Posted by Qwerty October 4, 2012 at 5:32 pm

Wow this is great. Can’t wait to see this expanded.

Posted by Dillon Korman October 5, 2012 at 12:23 am

So it is not long until WolframAlpha can do all the logic puzzles on the LSAT and enter law school. That would be cool.

Posted by Philip Maymin October 5, 2012 at 2:16 am

Something I’d definitely recommend adding: age comparison problems (for instance: “John is half Fred’s age. Fred is ten years older than John. How old is Fred?”). I remember having a lot of those types of word problems when I took that level of math.

Posted by David October 5, 2012 at 6:52 pm

This type of word problem is uneasy to solve because of confusions but WolframAlpha can solve it in a few moments.

Examples section is great for new users. I have started using WolframAlpha.

Posted by Madhav Tripathi October 17, 2012 at 3:27 am

Are there plans to offer a rest API for Wolfram Alpha Pro?

Posted by Andy McSherry December 2, 2012 at 8:11 am

Anastasia is with her father at the grocery store. She is wondering how much shopping is left. We have 70% of the items On our list. Her father said. Anastasia counts 14 items in the cart. How many grocery items are on the list.

Posted by Jacob provilla June 27, 2013 at 11:43 pm

    let total items be x . 70% of x = 14 therefore , 0.7x = 14 , solve for x , get x = 20 .

    Posted by bhavya joshi July 17, 2013 at 7:44 am

Wonderful! 🙂

Posted by Valerio Bozzolan August 5, 2013 at 2:08 am

Hi! Really nice! But what about joint work? For example “First machine do the job in 11 hours, second machine in 5 hours. How long will they work together?”

Posted by Bob October 25, 2013 at 9:59 am

our boys each order their own small pizza, William eat 2/3 of his pizza. Mike east 2/5 of his pizza. Julio eats 1/2 of his pizza. Who ate the least amount of pizza

Posted by Dalton December 17, 2013 at 8:35 pm

We want to know the average sugar content per packet in a brand of instant oatmeal. We consider a box of 18 packets which have an average of 12.2g of sugar per packet. The oatmeal factory did a more comprehensive study of there product and found that they have 13.1g sugar per packet.

1. Subjects=
2. Observations=
3. Sample size=
4. Perimeter=
5. Statistic=

Posted by Bobby January 15, 2014 at 10:05 pm

Can this be done in Mathematica 9. I am using it to teach my kids maths and this would be very helpful.

Posted by Pradeep January 22, 2014 at 3:36 am

Yes, Pradeep, this can be done in Mathematica 9, via the Wolfram|Alpha integration.

Just enter “==” into a blank cell and then type freeform input !

Posted by Peter Barendse January 24, 2014 at 2:17 pm

What about this: I own a house in a school district that has a yearly budget of $100 million. How much of the budget will be funded by property taxes if the amount funded by state sales tax is $15 million and state income tax will be three times the amount funded by property taxes?

Posted by Jamee Smith March 3, 2014 at 8:05 pm

The weight of a half full tank is 302 pounds. Full the tank weighs 564 pounds. Find the weight of th empty vessel.

Posted by N L March 13, 2014 at 9:20 pm

Can someone help me solve this right away

a swimming pool is formed by the intersection of two circles whose radii are both 9m. find the area of the swimming pool formed?e can anyone solve this right

Posted by aaron March 19, 2014 at 4:54 am

    I apologize that this is like a month late. It seemed like you needed the information really soon. Here’s the answer if you still want to know: 132.9 m^2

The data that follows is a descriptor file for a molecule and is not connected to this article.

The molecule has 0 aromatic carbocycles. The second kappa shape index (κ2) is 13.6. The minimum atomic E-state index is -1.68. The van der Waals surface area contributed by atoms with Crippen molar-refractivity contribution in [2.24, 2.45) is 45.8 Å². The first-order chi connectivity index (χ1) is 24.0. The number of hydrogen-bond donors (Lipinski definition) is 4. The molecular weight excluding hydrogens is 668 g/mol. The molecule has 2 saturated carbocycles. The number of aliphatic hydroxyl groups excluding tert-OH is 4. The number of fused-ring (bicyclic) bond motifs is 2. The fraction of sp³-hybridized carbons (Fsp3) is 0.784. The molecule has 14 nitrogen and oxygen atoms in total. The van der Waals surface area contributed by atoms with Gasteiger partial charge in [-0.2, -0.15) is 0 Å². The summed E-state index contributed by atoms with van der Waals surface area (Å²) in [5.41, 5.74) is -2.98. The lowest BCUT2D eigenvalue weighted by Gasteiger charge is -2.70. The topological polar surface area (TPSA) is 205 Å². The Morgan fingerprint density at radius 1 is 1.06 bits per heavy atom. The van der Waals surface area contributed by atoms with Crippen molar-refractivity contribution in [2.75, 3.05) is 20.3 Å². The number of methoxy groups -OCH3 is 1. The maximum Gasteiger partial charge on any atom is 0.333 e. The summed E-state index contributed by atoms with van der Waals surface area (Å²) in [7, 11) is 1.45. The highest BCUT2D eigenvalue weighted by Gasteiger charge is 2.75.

Hopefully that will be helpful to you.

    Posted by William April 10, 2014 at 10:04 am

A prescription was written for 270 tablets on the 14 of February. When does the prescription get run out if it is taken 4 times a day?

Posted by Mary March 20, 2014 at 8:07 pm

Its great to be here. I hope to gain and be a mathematician in future

Posted by Aderogba March 23, 2014 at 5:02 am

The ratio of stocks declining in price to those advancing was 5 to 2. If 500,000 shares advanced, how many shares declined?

Where on this website can I write word problems to get help with answers?

Posted by Sandi April 25, 2014 at 9:59 am

Tyler has two savings accounts that his grandparents opened for him. One of the accounts pay 9% annual interest, whereas the other pays 11% annual interest. If you have $400 more invested at 11% than you invested at 9%, how much do you have invested in each account if the total amount of interest you earn in a year is $124?

Posted by Nicole June 1, 2014 at 2:24 am

Help! I am typing the word problem into WolframAlpha but it is not computing. Too many words? Or am I in the wrong area?

Posted by Roxanne Clever June 26, 2014 at 4:24 pm

5 years ago, Daniel was older than Alex by 2 times. Now, both ages together, add up to 14 what are their ages now?

Posted by Alexandra Elvin July 23, 2014 at 4:20 pm

the football team scored 23 points last saterdaay
they scored a combination of 7 point touchdowns
and 3 point feild goals how many touchdowns
and how many field goals did they score

Posted by sara July 24, 2014 at 7:08 pm

I need help with a word problem. if I could get it into a formula, I’d be able to solve it. I just need help getting it there.
The first pump is able to fill a tank of water in 15 minutes. The second pump can fill the same tank in 30 minutes. how long would it take to fill the tank if both pumps worked together?

Posted by emily July 25, 2014 at 5:59 pm

ok. In a classroom there are 32 students total. Those students represent three different states. Arizona, texas, and OK. There were 8 more students from texas than from OK. There were nine fewer students from AZ than from OK. How many students were born in each state?

Posted by Lisa August 22, 2014 at 12:36 pm